8. The method of claim 7 wherein said single-layer offset spacer is up to about 1,000 angstroms.
9. The method of claim 7 wherein said dielectric spacers are absent from a top portion of said gate electrode.
10. The method of claim 1 further comprising the step of indicating a portion of said structural characteristics of said sidewall spacers as a readout parameter and wherein said readout parameter comprises a width of said sidewall spacers.
11. The method of claim 9 wherein said readout parameter further comprises a top loss of said sidewall spacers.
12. The method of claim 1 further comprising a spectroscopic ellipsometer system for carrying out said optical scatterometry and a computer connected to said system, and wherein said theoretical optical scatterometry spectrum and said structural characteristics of said grating targets are stored as a library in said computer.
13. The method of claim 1 further comprising the step of obtaining theoretical optical scatterometry spectra by generating computer simulations of said structural characteristics of said grating targets.
14. The method of claim 1 further comprising a spectroscopic ellipsometer system for carrying out said optical scatterometry and wherein said spectroscopic ellipsometer system is installed in said etcher.
15. The method of claim 1 wherein said input light comprises wavelength of from about 200 nm to about 900 nm.
16. The method of claim 1 wherein said input light is polarized.
17. The method of claim 2 wherein said optical scatterometry utilizes two spectra of said input light.
18. The method of claim 1 wherein said plurality of grating targets define a grating area of at least about 20 μm2.
19. The method of claim 1 further comprising estabilishing a judgment parameter for said comparing said experimental optical scatterometry spectrum to said theoretical optical scatterometry spectrum, wherein 0 is no homology and 1 is complete homology.
20. The method of claim 1 grating bar comprises a silicon bar substrate and wherein said grating targets are provided on said grating bar.
21. The method of claim 1 further comprising the step of indicating a portion of said structural characteristics of said sidewall spacers as a readout parameter and wherein said readout parameter comprises a spacing between said sidewall spacers.
22. A method of analyzing structural characteristics of sidewall spacers fabricated on a wafer, comprising the steps of:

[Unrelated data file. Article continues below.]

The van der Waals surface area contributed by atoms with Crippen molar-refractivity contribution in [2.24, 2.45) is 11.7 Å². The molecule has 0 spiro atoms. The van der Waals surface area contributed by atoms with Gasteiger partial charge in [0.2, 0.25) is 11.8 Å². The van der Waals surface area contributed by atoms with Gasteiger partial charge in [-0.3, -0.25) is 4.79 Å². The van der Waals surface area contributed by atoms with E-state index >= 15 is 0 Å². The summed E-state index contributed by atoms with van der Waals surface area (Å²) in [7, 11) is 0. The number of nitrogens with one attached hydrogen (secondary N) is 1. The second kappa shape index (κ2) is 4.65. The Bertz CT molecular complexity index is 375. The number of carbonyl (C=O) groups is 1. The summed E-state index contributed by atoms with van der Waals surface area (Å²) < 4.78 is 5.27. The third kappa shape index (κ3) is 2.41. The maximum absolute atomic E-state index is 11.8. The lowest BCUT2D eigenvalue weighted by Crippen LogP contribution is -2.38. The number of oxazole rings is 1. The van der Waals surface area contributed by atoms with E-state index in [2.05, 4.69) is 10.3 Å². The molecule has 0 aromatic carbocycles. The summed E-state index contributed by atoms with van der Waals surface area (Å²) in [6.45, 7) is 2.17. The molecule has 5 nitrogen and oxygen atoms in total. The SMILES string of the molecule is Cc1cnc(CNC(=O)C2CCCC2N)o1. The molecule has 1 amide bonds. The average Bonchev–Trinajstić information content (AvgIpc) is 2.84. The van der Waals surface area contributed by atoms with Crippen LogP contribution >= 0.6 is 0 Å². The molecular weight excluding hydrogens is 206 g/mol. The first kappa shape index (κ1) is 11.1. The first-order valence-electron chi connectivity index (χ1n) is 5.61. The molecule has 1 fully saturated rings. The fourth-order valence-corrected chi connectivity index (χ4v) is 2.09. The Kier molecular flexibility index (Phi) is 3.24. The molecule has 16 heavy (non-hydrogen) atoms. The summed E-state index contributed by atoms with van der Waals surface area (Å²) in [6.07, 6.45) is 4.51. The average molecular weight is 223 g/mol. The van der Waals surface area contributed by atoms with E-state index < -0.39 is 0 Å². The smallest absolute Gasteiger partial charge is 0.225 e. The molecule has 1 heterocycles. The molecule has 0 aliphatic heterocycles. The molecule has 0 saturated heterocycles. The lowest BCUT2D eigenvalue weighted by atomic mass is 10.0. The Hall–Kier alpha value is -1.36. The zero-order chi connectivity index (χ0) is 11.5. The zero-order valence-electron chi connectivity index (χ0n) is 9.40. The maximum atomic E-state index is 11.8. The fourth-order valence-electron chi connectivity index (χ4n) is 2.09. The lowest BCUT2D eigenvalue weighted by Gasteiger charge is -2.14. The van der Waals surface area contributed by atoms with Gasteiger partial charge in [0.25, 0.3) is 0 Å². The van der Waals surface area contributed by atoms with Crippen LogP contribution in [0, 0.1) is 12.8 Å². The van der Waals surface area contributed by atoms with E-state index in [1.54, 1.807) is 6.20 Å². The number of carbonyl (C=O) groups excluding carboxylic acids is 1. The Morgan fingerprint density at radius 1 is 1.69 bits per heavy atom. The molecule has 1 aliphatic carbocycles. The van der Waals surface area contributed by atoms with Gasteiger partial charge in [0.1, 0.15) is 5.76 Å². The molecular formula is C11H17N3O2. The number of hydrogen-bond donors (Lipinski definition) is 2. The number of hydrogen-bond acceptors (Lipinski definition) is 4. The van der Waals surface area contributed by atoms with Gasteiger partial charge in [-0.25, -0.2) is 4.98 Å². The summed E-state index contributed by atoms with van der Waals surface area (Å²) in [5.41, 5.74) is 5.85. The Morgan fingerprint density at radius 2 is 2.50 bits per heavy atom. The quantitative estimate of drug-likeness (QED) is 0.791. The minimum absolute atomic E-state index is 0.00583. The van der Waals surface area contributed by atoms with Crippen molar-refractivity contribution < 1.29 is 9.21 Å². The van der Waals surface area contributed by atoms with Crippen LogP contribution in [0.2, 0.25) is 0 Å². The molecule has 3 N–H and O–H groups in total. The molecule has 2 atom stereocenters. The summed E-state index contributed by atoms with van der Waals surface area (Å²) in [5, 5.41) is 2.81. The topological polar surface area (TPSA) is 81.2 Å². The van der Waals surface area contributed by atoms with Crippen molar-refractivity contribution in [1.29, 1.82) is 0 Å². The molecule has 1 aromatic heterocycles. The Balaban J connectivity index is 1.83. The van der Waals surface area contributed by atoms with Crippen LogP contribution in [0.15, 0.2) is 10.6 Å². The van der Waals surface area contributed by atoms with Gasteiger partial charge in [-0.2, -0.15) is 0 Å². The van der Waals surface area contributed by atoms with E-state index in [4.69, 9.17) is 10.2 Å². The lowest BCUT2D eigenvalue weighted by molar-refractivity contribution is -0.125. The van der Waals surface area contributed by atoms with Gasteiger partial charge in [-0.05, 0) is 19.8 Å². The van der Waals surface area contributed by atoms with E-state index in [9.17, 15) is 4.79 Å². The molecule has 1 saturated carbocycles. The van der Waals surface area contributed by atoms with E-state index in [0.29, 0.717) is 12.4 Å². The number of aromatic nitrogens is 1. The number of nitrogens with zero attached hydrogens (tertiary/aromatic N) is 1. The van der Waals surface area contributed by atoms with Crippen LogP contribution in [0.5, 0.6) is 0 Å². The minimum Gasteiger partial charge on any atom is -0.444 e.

etching said sidewall spacers on said wafer using an etcher;
providing a grating bar having a plurality of grating targets each comprising a gate electrode and a pair of dielectric spacers flanging said gate electrode and absent from a top portion of said gate electrode;
generating a theoretical optical scatterometry spectrum by subjecting said grating targets to input light in optical scatterometry;
generating an experimental optical scatterometry spectrum by subjecting said sidewall spacers to input light in optical scatterometry;
comparing said experimental optical scatterometry spectrum to said theoretical optical scatterometry spectrum;
equating said structural characteristics of said sidewall spacers with said structural characteristics of said grating targets when said theoretical optical scatterometry spectrum substantially matches said experimental optical scatterometry spectrum; and
indicating a portion of said structural characteristics of said sidewall spacers as a readout parameter and wherein said readout parameter comprises a spacer top loss range of said sidewall spacers across said wafer.
Description
FIELD OF THE INVENTION

The present invention relates to processes for analyzing the width, top loss and other parameters of sidewall spacers in the semiconductor fabrication industry. More particularly, the present invention relates to method which uses optical scatterometry to accurately and simultaneously measure both the width and top loss of sidewall spacers after an etching process.

BACKGROUND OF THE INVENTION

The fabrication of various solid state devices requires the use of planar substrates, or semiconductor wafers, on which integrated circuits are fabricated. The final number, or yield, of functional integrated circuits on a wafer at the end of the IC fabrication process is of utmost importance to semiconductor manufacturers, and increasing the yield of circuits on the wafer is the main goal of semiconductor fabrication. After packaging, the circuits on the wafers are tested, wherein non-functional dies are marked using an inking process and the functional dies on the wafer are separated and sold. IC fabricators increase the yield of dies on a wafer by exploiting economies of scale. Over 1000 dies may be formed on a single wafer which measures from six to twelve inches in diameter.